Then, in 1984, inspired by some conversations with Robbie Robertson, Petty came up with an idea that couldn't be realized without the band's contribution. He wanted to make an album about the modern American South – the common homeland that most of the group's members had emerged from but had never quite forgotten. "I'd seen these people I'd grown up around struggling with that experience," Petty had said in an earlier conversation, "with all the things about that legacy they couldn't shake free of, and I think that was tearing at me." The result was Southern Accents – a work that examined the conflict between old ways and new ideals and that also aimed to broaden and update the band's musical scope. Though some band members now feel that the record was a bit overworked, they all credit it as a reconciliatory experience. "They've been real supportive of me through this record," Petty says. "I think in the last album we were in a lot of different camps. . . . Now they laugh about Southern Accents and its sitars. They had to let me get this out of my system."
Then along came Bob Dylan. He had already employed Tench on Shot of Love, and Tench, Campbell and Epstein on Empire Burlesque, and was now looking for an electric band to support him at Farm Aid. When Neil Young, one of the event's organizers, mentioned that Petty and the Heartbreakers had also committed themselves to the show, Dylan decided to ask the group to accompany him. "He called me," says Petty, "and I said, 'Yeah, come over,' and shit, we had a great time. We rehearsed about a week, playing maybe a million different songs. That was one of the best times I ever had. We were blazing. So we went off to Farm Aid and had a great night: The Heartbreakers had a good set, and Bob had a good set. But it was over too quick."
Well, not quite. Dylan had been considering offers for a possible Australian tour, but was reluctant to assemble a makeshift band. Plus, the Heartbreakers had just finished their own tour and were firming up their schedules for February. "The next thing I knew," says Petty, "we were doing the Australian tour, and we wanted to do it."
According to some reviews, the tour got off to a shaky start in New Zealand, where the opening-night audiences responded more fervently to Petty's set than Dylan's. But within a few shows, Dylan was storming into such songs as "Clean Cut Kid," "Positively 4th Street," "Rainy Day Women" and "Like a Rolling Stone," often facing off with Campbell and Petty in fierce three-way guitar exchanges and launching suddenly into songs that nobody had rehearsed, and that some band members hardly knew. "One night," recalls Tench, "Dylan turns around and goes, ' "Just Like Tom Thumb's Blues." ' We'd never played it. . . . At times, that tour sounded like some bizarre mix of the Stooges and Van Morrison."
"There's nothing tentative about Dylan onstage," adds Lynch. "I've seen gigs where the songs have ended in all the wrong places, where it's fallen apart, and it's almost as if, in some perverse way, he gets energy from that chaos."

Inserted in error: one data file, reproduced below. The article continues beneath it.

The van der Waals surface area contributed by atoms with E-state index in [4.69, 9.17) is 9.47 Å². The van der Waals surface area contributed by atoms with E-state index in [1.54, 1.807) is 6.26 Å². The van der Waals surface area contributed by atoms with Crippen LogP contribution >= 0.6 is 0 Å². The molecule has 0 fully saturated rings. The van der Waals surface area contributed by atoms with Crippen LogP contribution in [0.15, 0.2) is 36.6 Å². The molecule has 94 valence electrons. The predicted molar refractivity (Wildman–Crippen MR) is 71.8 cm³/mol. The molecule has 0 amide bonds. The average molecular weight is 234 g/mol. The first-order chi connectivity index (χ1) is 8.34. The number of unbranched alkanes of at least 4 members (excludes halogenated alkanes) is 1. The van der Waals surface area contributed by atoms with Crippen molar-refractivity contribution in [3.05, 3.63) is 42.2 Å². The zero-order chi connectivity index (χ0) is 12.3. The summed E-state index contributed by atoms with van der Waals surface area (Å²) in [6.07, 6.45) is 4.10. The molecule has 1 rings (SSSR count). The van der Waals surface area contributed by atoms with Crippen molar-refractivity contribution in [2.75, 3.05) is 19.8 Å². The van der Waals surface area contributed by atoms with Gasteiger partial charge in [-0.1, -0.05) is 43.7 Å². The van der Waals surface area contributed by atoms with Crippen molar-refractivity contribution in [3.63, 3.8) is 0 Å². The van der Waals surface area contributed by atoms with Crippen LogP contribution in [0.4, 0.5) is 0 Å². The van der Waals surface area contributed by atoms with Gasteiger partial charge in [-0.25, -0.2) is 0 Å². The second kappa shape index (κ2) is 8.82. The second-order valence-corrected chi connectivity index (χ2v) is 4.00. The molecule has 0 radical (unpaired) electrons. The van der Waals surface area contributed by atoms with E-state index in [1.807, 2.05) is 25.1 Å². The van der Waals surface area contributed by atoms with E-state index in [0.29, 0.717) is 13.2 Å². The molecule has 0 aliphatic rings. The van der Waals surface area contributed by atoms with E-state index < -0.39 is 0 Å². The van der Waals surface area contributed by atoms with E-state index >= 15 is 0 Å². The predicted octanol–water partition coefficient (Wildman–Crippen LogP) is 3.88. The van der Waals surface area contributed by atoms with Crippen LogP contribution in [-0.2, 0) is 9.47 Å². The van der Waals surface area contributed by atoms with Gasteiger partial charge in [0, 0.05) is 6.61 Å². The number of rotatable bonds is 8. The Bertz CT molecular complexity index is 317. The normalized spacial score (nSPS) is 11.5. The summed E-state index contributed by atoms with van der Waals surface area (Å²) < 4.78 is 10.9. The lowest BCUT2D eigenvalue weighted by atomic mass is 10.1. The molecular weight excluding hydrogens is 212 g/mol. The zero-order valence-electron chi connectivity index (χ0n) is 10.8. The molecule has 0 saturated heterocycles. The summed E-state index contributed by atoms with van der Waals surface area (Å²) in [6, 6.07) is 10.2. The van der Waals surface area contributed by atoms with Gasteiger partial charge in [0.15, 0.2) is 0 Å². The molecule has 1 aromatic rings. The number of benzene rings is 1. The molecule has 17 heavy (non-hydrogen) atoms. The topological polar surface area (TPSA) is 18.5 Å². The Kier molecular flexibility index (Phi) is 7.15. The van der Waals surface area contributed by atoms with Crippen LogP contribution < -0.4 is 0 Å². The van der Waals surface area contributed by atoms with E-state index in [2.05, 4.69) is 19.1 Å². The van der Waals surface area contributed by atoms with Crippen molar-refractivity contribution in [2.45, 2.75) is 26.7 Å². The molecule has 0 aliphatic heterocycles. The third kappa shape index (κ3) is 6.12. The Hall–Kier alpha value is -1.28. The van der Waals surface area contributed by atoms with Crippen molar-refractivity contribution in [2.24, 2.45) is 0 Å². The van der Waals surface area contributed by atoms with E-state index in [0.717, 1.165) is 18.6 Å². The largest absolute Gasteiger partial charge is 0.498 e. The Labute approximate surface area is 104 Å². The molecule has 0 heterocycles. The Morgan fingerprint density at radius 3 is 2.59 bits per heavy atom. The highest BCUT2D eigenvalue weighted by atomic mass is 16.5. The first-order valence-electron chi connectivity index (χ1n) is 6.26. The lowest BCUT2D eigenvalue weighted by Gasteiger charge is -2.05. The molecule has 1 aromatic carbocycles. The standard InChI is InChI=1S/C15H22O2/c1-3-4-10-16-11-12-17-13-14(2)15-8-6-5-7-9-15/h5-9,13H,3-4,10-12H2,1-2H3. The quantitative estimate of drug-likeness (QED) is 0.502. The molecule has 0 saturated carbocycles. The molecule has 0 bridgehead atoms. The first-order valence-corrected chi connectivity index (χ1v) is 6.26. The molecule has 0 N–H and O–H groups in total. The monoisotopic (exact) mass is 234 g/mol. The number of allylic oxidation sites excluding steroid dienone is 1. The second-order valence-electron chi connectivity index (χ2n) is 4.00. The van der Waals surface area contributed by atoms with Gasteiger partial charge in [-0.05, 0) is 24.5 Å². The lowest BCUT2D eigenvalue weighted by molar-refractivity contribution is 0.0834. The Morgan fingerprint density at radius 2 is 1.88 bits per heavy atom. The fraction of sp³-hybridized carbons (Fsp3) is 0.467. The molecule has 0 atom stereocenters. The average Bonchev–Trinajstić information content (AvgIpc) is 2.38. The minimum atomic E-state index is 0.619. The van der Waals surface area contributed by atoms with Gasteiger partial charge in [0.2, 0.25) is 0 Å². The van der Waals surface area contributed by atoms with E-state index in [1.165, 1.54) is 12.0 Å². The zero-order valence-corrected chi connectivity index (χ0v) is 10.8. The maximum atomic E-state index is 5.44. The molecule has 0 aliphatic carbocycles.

Dylan can also seem daunting in other ways. "He has more presence than anyone I've ever met," says Mike Campbell. "But when you're working together, you sort of forget about that. Then all of a sudden it will hit you. I mean, I can remember when I was in junior high school: I was in a diner eating a hamburger, and 'Like a Rolling Stone' came on. I got so excited by the song and the lyric. I thought, 'There's somebody singing and writing for me.' I went out and got a guitar. I'd forgotten about that until one night in Australia, and I realized, 'This is the first song I ever learned on guitar, and here I am playing it with the person who wrote it.' "
Dylan was also the object of much intense feeling in Australia. "I pretty much saw it all," says Lynch. "I saw the girl who slept in the elevator claiming to be his sister from Minnesota; I saw the one who claimed to be his masseuse, who flew in from Perth and was riding up and down the elevator trying to figure out what floor he was on. I also saw the people that were genuinely moved, who felt they had to make some connection with him, that this was an important thing in their life. They wanted to be near him and tell him they're all right, because they probably feel that Bob was telling them that it was going to be all right when they weren't all right, as if Bob knew they weren't doing so well at the time.
"They forget one important thing: Bob doesn't know them; they just know him. But that's all right. That's not shortsightedness on their part. That's just the essence of what people do when you talk to them at a vulnerable time in their lives. It doesn't matter that he was talking to them by way of a record; he was still talking to them."
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